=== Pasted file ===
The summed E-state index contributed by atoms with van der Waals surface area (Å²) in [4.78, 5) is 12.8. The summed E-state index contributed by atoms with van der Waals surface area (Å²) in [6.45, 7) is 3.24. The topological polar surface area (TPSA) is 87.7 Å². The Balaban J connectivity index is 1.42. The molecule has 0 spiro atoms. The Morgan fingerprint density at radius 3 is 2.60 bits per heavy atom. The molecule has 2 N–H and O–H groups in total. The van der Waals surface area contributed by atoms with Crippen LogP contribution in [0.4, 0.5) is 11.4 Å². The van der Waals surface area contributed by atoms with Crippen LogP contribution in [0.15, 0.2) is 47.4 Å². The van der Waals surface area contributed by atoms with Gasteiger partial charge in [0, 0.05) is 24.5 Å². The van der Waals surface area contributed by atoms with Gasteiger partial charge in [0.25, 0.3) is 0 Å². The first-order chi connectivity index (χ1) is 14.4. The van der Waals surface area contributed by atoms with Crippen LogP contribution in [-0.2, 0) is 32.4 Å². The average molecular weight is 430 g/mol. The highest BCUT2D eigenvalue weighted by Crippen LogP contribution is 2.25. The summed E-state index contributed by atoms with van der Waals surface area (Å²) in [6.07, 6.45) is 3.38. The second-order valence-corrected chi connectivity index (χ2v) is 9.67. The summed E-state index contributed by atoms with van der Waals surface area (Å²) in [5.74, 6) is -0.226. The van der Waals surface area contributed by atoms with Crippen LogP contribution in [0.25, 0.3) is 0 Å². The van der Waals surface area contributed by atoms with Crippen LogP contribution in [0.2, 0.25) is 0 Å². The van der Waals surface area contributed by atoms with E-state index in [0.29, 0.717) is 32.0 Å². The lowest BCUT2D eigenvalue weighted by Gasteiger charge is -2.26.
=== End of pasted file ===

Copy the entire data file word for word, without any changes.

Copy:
The summed E-state index contributed by atoms with van der Waals surface area (Å²) in [4.78, 5) is 12.8. The summed E-state index contributed by atoms with van der Waals surface area (Å²) in [6.45, 7) is 3.24. The topological polar surface area (TPSA) is 87.7 Å². The Balaban J connectivity index is 1.42. The molecule has 0 spiro atoms. The Morgan fingerprint density at radius 3 is 2.60 bits per heavy atom. The molecule has 2 N–H and O–H groups in total. The van der Waals surface area contributed by atoms with Crippen LogP contribution in [0.4, 0.5) is 11.4 Å². The van der Waals surface area contributed by atoms with Crippen LogP contribution in [0.15, 0.2) is 47.4 Å². The van der Waals surface area contributed by atoms with Gasteiger partial charge in [0, 0.05) is 24.5 Å². The van der Waals surface area contributed by atoms with Gasteiger partial charge in [0.25, 0.3) is 0 Å². The first-order chi connectivity index (χ1) is 14.4. The van der Waals surface area contributed by atoms with Crippen LogP contribution in [-0.2, 0) is 32.4 Å². The average molecular weight is 430 g/mol. The highest BCUT2D eigenvalue weighted by Crippen LogP contribution is 2.25. The summed E-state index contributed by atoms with van der Waals surface area (Å²) in [6.07, 6.45) is 3.38. The second-order valence-corrected chi connectivity index (χ2v) is 9.67. The summed E-state index contributed by atoms with van der Waals surface area (Å²) in [5.74, 6) is -0.226. The van der Waals surface area contributed by atoms with Crippen LogP contribution in [0.25, 0.3) is 0 Å². The van der Waals surface area contributed by atoms with Crippen LogP contribution in [0.2, 0.25) is 0 Å². The van der Waals surface area contributed by atoms with E-state index in [0.29, 0.717) is 32.0 Å². The lowest BCUT2D eigenvalue weighted by Gasteiger charge is -2.26.